Hardware and design
The case itself is made of the same silicone as Apple's other protective shells, and like those accessories, it's made from a single sheet of material. Rather than connect two discrete pieces as you would with a Mophie, there's an elastomer hinge at the top which you bend to slide the iPhone 6 or 6s into place. Strange? Maybe at first, but I found that pulling the phone out and shoving it back in quickly became second nature.
Can I be frank with you? The first time I laid eyes on this case I hated it. I was surprised, too, that a company that supposedly values clean, attractive design would produce a product with such a conspicuous lump in it. I don't think I can put it better than my editor Dana did: According to her, the case made my iPhone look like it just finished a big lunch. Seriously, though, it's an odd design choice and one that vaguely reminds me of the Droid Incredible's plateaued back. It turns out that a lot of thought went into this decision: The priority was to keep the edges trimmer than the battery section to maintain an illusion of thinness. Maybe this look works for you, maybe it doesn't; if nothing else, the case isn't cumbersome. In fact, it's actually pretty comfortable to hold in your hand, though the silicone will cling to your pants pockets whenever you take your phone out.
Nestled directly under that hump is a passive coupled antenna meant to help mitigate the sort of reception issues that can arise when using a denser battery case. In fairness, I've never noticed spottier reception as a result of using a Mophie, but apparently others have had issues. Meanwhile, there's a Lightning port for power and data pass-through on the bottom edge, along with a hole that leads into the headphone jack. That hole is actually a little shallower versus cases like the Juice Pack Air, allowing you to plug in a pair of EarPods without trouble. Those of you with chunkier or L-shaped jacks are out of luck, and the case doesn't come with a headphone jack extender either, though I'm told Apple will soon sell one made by Belkin. Oh, and speaking of things that don't come in the box, you'll need to provide your own Lightning cable and USB charger. On the flip side, the case directs the phone's speaker output toward your face, and it sounds a lot better than the default, downward-facing configuration.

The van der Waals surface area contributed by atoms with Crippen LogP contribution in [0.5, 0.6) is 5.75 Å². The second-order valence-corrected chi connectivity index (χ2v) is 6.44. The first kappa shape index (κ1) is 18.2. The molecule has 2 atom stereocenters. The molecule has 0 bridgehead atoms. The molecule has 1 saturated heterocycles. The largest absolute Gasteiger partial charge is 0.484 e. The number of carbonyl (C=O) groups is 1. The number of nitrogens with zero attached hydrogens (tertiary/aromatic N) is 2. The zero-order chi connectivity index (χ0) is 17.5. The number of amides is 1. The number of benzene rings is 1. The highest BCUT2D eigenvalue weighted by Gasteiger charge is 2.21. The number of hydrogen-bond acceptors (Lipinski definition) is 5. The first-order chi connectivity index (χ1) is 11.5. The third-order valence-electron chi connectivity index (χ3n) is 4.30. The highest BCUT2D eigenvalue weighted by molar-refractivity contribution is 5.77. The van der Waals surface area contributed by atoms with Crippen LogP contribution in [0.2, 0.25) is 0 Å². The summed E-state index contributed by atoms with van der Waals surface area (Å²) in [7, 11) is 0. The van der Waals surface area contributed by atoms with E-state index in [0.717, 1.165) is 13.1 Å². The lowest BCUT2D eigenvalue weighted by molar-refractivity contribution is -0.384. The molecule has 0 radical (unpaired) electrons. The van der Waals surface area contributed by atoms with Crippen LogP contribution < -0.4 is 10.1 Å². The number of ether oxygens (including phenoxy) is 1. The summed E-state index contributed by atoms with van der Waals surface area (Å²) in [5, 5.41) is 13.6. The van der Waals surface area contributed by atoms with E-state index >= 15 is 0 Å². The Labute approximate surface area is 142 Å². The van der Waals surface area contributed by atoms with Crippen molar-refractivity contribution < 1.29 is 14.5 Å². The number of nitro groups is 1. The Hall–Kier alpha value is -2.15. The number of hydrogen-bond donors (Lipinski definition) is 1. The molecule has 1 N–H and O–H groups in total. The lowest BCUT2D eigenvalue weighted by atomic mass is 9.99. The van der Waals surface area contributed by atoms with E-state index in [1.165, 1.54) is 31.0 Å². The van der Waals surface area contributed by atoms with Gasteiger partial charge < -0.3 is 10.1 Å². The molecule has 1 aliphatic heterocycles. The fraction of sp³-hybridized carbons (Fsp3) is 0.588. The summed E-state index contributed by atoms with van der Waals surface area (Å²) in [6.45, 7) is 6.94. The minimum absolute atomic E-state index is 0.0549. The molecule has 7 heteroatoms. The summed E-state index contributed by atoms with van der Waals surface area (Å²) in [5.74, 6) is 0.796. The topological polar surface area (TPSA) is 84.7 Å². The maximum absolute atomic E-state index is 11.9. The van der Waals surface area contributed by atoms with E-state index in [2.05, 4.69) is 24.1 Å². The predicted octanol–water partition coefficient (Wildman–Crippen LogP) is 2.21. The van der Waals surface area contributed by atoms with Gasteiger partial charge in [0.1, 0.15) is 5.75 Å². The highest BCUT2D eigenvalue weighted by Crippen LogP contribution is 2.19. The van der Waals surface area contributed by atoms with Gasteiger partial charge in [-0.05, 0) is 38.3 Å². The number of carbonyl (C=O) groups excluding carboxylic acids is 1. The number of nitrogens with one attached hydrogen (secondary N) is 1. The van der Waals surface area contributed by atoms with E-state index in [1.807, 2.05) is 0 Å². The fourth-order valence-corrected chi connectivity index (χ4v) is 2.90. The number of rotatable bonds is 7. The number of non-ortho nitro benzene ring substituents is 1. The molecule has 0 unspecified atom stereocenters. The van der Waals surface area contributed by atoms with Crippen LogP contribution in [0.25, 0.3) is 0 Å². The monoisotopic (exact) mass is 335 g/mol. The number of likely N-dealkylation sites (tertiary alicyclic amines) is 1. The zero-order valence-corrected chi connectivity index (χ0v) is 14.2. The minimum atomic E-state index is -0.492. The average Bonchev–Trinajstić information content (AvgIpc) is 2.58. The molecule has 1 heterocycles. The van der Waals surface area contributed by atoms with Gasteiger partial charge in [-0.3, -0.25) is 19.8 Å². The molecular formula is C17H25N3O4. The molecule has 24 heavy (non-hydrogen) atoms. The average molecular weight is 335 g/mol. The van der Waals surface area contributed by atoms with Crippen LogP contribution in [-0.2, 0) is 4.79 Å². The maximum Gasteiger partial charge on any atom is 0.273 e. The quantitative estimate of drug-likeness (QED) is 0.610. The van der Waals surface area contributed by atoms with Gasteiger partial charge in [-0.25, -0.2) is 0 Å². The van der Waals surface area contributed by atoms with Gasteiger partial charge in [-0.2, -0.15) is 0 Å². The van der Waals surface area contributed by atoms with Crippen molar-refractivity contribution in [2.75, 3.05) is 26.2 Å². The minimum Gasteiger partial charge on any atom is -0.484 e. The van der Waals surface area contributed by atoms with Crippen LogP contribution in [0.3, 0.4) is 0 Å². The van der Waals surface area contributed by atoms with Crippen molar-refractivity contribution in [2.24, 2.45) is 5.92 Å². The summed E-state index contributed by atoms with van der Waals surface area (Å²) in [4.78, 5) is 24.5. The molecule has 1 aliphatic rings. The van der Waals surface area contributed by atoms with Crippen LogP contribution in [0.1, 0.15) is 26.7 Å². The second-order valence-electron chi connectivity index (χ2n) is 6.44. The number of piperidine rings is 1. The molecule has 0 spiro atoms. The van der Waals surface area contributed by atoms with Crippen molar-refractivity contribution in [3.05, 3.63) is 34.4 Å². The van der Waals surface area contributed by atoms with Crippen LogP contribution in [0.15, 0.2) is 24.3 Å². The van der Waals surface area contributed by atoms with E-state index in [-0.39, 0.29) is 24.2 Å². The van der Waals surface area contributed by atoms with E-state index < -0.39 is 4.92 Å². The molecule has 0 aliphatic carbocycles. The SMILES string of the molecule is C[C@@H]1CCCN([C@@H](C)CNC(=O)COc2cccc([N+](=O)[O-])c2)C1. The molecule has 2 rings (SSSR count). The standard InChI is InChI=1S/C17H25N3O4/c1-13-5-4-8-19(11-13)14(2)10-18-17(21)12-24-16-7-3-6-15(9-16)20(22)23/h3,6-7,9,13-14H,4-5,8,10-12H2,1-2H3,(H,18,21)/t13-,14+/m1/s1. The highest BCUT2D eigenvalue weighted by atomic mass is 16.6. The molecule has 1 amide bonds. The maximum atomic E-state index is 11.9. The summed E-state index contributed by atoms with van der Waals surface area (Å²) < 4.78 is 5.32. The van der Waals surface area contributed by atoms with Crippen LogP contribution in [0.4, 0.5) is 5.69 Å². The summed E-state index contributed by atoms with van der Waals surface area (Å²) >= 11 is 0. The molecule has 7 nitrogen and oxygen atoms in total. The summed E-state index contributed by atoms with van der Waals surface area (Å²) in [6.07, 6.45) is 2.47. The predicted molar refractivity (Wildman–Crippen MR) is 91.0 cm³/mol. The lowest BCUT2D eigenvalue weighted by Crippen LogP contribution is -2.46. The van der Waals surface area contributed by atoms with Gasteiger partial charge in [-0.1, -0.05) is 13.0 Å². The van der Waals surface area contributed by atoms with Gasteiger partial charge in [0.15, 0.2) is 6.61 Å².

Apple's cases are pretty spartan to start with, but the Smart Battery Case also lacks a power button. Once you plug your phone in, it'll charge until the case is empty. That's the same way the iPhone handles power when it's connected to a standard power adapter -- it draws juice from that source instead of depleting the internal battery -- but the neurotic FOMO-type in me still wishes I had a way to shut it off and conserve power for when I needed it. By extension, it shouldn't surprise you that I spent my first day frequently checking the battery life level. You'll find the case's power stats in the Notification Center, and charge levels for both the phone and case will pop up when you slide the handset into the case. There's also a single LED on the inside of the case that's surrounded by microfiber; it glows amber while charging. Oh, and try to use a 10W or 12W charger if you can (think: the ones come with iPads): They'll charge the case and the phone at the same time.
Apple claims you'll be able to get 25 hours of talk, 22 hours of HD video playback, or 18 hours of LTE web browsing when you pair your iPhone with the Smart Battery Case. Those are pretty huge gains compared to the 14-, 11- and 10-hour estimates Apple makes for the iPhone 6s, which has a very slightly smaller battery than last year's iPhone 6. I spent my weekend testing the case with the iPhone 6s, and while performance can vary wildly depending on usage, Apple's estimates mostly held up well.